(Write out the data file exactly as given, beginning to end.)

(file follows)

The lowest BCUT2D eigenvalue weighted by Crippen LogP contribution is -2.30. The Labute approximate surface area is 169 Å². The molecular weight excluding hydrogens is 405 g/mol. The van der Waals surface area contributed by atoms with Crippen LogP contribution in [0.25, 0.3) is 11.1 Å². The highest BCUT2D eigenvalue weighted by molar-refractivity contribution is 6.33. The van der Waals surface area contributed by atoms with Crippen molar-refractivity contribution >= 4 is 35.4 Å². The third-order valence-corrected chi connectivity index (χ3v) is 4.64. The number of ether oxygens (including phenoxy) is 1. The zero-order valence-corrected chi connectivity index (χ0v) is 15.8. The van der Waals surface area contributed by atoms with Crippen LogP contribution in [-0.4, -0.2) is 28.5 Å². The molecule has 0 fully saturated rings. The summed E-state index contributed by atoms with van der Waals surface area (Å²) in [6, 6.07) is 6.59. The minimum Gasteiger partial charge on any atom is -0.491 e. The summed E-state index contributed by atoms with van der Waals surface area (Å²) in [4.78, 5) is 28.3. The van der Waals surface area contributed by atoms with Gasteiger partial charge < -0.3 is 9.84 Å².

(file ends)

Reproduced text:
The lowest BCUT2D eigenvalue weighted by Crippen LogP contribution is -2.30. The Labute approximate surface area is 169 Å². The molecular weight excluding hydrogens is 405 g/mol. The van der Waals surface area contributed by atoms with Crippen LogP contribution in [0.25, 0.3) is 11.1 Å². The highest BCUT2D eigenvalue weighted by molar-refractivity contribution is 6.33. The van der Waals surface area contributed by atoms with Crippen molar-refractivity contribution >= 4 is 35.4 Å². The third-order valence-corrected chi connectivity index (χ3v) is 4.64. The number of ether oxygens (including phenoxy) is 1. The zero-order valence-corrected chi connectivity index (χ0v) is 15.8. The van der Waals surface area contributed by atoms with Crippen LogP contribution in [-0.4, -0.2) is 28.5 Å². The molecule has 0 fully saturated rings. The summed E-state index contributed by atoms with van der Waals surface area (Å²) in [6, 6.07) is 6.59. The minimum Gasteiger partial charge on any atom is -0.491 e. The summed E-state index contributed by atoms with van der Waals surface area (Å²) in [4.78, 5) is 28.3. The van der Waals surface area contributed by atoms with Gasteiger partial charge < -0.3 is 9.84 Å².